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E-Government

E-government is the use of information and communications technologies by governments to enhance the range and quality of information and services provided to citizens, businesses, civil society organizations, and other government agencies in an efficient and cost-effective manner, making government processes more transparent and accountable and ultimately strengthening democracy.

E-government projects are natural candidates for PPPs and in most countries, the rationale to undertake e-government is compelling. All levels of government require modernization, new technologies, better efficiency, and improved services for citizens and customers. However, many of the upgrades and modernization required is not only capital intensive and expensive, but is also complex to manage and outside of the scope and skill-set of most government agencies. By having the private sector perform an e-government service on behalf of the government, all parties benefit. The private sector finances and operates a system, the government is in a better position to “ensure” effective delivery of the service, and the customer/citizen receives a higher quality service.

In many countries ICT and e-government is a national level function, where “command and control” of the economy is still highly centralized or where the economy and the market for ICT and e-government are too small for true economies of scale. The reality is that, in just about every country, there are various jurisdictions and or “spheres” of government where e-government PPPs can flourish, be it the national, regional, or municipal level.

At the national level, a range of e-government PPPs are possible including national, undertaken by national agencies such as the defense department (IT systems), internal revenue agencies (e-filing and computerization), and procurement agencies (e-procurement). It is estimated that governments can save billions of dollars at the national level by outsourcing or divesting certain national agency functions or services to the private sector via PPPs.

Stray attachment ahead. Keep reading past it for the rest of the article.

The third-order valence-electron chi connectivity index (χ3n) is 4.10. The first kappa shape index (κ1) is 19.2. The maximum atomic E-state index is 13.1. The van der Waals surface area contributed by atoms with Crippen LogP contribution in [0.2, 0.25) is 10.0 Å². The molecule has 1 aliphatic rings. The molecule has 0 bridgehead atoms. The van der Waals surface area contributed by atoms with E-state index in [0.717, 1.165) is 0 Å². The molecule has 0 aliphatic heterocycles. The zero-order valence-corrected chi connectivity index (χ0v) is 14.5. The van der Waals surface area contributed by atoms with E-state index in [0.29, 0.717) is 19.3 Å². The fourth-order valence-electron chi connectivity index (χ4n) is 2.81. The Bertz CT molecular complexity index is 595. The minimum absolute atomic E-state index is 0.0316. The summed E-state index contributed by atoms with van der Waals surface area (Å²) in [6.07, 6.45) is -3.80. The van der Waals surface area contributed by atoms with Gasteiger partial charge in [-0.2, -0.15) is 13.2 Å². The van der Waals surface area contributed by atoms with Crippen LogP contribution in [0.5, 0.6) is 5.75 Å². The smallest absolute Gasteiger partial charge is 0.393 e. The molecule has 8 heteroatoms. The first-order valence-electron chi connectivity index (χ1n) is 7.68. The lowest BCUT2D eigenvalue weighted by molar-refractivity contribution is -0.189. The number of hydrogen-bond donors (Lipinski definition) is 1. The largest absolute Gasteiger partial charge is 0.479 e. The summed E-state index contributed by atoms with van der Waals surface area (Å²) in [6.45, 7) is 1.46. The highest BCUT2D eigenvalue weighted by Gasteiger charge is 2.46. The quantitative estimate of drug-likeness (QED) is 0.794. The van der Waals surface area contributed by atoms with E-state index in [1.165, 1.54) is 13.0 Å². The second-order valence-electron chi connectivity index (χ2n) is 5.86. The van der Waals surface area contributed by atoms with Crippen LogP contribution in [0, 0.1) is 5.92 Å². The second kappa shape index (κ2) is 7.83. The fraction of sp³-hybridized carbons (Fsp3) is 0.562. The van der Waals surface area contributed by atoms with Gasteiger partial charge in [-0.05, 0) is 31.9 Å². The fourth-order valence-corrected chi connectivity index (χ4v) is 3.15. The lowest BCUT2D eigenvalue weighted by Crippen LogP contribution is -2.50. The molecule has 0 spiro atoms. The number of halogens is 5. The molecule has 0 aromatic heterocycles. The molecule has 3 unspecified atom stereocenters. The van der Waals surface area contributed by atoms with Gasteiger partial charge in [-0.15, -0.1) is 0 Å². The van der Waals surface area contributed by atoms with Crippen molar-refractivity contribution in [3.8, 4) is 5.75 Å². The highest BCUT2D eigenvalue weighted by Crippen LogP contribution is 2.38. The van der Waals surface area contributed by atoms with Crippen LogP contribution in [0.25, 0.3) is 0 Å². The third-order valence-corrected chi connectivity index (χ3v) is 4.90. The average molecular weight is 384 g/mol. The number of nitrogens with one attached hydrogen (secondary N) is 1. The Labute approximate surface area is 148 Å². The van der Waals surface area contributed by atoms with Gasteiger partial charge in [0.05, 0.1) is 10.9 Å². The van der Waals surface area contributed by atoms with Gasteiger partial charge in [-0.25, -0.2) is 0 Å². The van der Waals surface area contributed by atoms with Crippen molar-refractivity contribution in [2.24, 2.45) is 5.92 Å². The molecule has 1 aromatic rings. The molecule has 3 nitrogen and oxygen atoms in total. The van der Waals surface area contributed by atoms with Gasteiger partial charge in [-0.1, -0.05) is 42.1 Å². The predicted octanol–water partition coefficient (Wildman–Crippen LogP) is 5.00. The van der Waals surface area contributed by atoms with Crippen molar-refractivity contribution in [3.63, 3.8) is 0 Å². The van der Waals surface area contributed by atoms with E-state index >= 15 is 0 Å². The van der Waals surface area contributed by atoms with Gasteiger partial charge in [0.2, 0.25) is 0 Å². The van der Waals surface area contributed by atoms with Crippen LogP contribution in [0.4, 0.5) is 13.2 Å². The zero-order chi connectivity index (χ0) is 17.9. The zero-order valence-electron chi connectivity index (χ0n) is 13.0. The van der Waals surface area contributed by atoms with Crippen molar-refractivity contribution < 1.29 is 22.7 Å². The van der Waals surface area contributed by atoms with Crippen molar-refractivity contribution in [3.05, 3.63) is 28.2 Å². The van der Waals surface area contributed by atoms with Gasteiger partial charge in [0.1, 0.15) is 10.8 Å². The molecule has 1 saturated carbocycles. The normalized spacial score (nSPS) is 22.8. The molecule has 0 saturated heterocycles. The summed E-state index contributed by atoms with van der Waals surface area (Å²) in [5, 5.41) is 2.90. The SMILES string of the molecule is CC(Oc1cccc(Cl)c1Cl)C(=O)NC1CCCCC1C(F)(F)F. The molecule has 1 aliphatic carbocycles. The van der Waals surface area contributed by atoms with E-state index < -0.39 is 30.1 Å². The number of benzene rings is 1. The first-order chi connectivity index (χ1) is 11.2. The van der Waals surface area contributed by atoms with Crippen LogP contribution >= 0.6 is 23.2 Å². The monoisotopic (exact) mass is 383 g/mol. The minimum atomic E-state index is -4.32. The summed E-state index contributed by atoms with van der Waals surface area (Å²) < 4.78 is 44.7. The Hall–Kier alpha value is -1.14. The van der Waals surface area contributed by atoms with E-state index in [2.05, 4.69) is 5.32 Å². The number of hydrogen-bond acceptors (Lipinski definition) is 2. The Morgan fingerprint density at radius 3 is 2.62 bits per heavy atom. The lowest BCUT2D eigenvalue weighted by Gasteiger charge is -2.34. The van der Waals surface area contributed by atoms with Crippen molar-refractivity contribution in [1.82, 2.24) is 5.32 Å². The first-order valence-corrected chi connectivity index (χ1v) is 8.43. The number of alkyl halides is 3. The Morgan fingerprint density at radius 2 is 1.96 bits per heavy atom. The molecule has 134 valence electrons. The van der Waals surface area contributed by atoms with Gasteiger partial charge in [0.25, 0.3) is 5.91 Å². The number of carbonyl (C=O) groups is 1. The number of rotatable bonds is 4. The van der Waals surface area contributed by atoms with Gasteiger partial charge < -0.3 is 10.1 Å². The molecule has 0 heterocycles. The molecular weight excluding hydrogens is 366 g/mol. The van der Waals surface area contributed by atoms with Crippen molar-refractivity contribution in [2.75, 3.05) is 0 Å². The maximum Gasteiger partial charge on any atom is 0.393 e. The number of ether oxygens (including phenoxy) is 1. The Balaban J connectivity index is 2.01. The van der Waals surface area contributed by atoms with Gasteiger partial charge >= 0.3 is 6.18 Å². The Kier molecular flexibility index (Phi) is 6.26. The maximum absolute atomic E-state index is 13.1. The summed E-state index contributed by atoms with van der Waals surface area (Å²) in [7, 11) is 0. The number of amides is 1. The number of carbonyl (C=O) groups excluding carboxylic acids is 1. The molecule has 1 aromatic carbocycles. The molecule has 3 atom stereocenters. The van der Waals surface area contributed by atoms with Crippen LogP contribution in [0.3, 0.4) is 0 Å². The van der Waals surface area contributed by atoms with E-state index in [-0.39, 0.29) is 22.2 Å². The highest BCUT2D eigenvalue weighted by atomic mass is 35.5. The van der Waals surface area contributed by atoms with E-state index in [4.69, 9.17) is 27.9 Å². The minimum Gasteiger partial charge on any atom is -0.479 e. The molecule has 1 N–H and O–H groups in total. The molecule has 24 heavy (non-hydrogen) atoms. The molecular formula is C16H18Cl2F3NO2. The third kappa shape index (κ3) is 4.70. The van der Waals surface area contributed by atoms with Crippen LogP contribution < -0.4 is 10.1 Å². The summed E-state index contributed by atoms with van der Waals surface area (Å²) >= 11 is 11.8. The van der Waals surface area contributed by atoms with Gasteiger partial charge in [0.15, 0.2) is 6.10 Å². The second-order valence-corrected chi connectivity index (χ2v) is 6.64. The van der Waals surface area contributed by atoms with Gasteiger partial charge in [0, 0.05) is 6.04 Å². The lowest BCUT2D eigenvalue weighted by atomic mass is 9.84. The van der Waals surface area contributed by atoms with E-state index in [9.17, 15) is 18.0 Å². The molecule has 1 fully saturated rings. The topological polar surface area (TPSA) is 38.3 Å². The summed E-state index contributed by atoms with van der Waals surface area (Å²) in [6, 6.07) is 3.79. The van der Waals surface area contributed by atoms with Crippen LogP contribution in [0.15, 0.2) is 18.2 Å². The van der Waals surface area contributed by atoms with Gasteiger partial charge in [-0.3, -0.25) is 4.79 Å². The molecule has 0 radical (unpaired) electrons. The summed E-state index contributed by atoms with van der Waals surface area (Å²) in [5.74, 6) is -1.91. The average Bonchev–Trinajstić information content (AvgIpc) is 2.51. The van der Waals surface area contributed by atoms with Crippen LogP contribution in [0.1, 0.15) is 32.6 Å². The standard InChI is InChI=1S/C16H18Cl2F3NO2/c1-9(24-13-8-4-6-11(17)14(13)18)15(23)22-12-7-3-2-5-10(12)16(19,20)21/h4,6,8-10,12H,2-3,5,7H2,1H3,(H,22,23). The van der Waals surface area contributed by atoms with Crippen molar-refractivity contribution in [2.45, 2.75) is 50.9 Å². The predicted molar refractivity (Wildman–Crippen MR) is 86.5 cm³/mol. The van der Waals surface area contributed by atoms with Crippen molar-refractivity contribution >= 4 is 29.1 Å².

At the sub-national level, including state, regional, and local, a number of PPP projects are viable in the ICT and e-government field. In fact, many innovative projects have been undertaken at the local level which have “liberated” funding from traditional tax sources and moved the financing of municipal services “off balance sheet” whilst improving efficiency. Examples include local issuance of drivers’ licenses and other motor vehicle services, voting, property registration, utility services, emissions controls, education, and parks and recreation. In countries where service delivery is delegated substantially down to the local level, there is a real opportunity for cost savings if the capacity exists to implement e-government and ICT projects effectively.

Issues

  • Policy framework

    In order for PPPs in e-government to be successful, they must be firmly rooted within an overall policy framework of reform for the delivery of public services and the administration of government. On their own, PPPs can help improve the...

    In order for PPPs in e-government to be successful, they must be firmly rooted within an overall policy framework of reform for the delivery of public services and the administration of government. On their own, PPPs can help improve the efficiency of a specific public service or governmental administrative procedure, but unless PPPs occur within the context of an overall policy framework that supports broader reforms, beyond just improved efficiency in one specific service or procedure, the goals and objectives of PPPs in e-Government will remain limited. PPPs can realize these objectives best when they are part of an overall policy framework of reform in the delivery of public services and the management of governmental administrative procedures.